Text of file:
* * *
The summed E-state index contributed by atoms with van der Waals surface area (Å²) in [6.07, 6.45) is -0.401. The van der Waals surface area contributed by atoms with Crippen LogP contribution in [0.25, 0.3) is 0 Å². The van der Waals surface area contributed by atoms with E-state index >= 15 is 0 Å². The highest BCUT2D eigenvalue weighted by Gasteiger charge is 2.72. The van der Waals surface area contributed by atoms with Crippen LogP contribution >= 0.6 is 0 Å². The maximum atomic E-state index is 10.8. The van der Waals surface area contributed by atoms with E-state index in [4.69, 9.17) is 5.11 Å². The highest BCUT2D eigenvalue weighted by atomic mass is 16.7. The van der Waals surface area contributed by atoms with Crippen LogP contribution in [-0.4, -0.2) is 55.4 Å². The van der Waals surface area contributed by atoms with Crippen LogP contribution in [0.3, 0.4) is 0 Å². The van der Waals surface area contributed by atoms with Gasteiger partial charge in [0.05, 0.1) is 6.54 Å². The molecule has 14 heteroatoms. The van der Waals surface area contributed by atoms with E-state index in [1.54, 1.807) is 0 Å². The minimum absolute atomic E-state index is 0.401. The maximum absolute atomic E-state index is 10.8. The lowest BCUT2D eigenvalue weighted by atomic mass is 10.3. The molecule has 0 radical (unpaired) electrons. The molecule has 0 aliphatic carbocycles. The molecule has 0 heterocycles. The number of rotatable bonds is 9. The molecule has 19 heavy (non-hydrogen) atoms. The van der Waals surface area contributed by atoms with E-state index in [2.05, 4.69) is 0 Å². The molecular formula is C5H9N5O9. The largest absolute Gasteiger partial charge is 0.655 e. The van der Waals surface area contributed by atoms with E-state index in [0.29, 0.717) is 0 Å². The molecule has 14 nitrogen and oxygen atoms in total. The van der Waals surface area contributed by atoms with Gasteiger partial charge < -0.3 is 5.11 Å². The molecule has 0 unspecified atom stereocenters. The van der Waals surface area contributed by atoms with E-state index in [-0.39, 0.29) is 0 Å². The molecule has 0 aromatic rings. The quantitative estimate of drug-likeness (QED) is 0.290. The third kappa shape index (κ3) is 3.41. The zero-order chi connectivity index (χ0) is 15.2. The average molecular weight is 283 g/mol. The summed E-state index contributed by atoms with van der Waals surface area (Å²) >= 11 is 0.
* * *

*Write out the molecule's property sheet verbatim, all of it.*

The summed E-state index contributed by atoms with van der Waals surface area (Å²) in [6.07, 6.45) is -0.401. The van der Waals surface area contributed by atoms with Crippen LogP contribution in [0.25, 0.3) is 0 Å². The van der Waals surface area contributed by atoms with E-state index >= 15 is 0 Å². The highest BCUT2D eigenvalue weighted by Gasteiger charge is 2.72. The van der Waals surface area contributed by atoms with Crippen LogP contribution >= 0.6 is 0 Å². The maximum atomic E-state index is 10.8. The van der Waals surface area contributed by atoms with E-state index in [4.69, 9.17) is 5.11 Å². The highest BCUT2D eigenvalue weighted by atomic mass is 16.7. The van der Waals surface area contributed by atoms with Crippen LogP contribution in [-0.4, -0.2) is 55.4 Å². The van der Waals surface area contributed by atoms with Crippen LogP contribution in [0.3, 0.4) is 0 Å². The van der Waals surface area contributed by atoms with Gasteiger partial charge in [0.05, 0.1) is 6.54 Å². The molecule has 14 heteroatoms. The van der Waals surface area contributed by atoms with E-state index in [1.54, 1.807) is 0 Å². The minimum absolute atomic E-state index is 0.401. The maximum absolute atomic E-state index is 10.8. The lowest BCUT2D eigenvalue weighted by atomic mass is 10.3. The molecule has 0 radical (unpaired) electrons. The molecule has 0 aliphatic carbocycles. The molecule has 0 heterocycles. The number of rotatable bonds is 9. The molecule has 19 heavy (non-hydrogen) atoms. The van der Waals surface area contributed by atoms with E-state index in [2.05, 4.69) is 0 Å². The molecular formula is C5H9N5O9. The largest absolute Gasteiger partial charge is 0.655 e. The van der Waals surface area contributed by atoms with E-state index in [0.29, 0.717) is 0 Å². The molecule has 14 nitrogen and oxygen atoms in total. The van der Waals surface area contributed by atoms with Gasteiger partial charge < -0.3 is 5.11 Å². The molecule has 0 unspecified atom stereocenters. The van der Waals surface area contributed by atoms with E-state index in [-0.39, 0.29) is 0 Å². The molecule has 0 aromatic rings. The quantitative estimate of drug-likeness (QED) is 0.290. The third kappa shape index (κ3) is 3.41. The zero-order chi connectivity index (χ0) is 15.2. The average molecular weight is 283 g/mol. The summed E-state index contributed by atoms with van der Waals surface area (Å²) >= 11 is 0.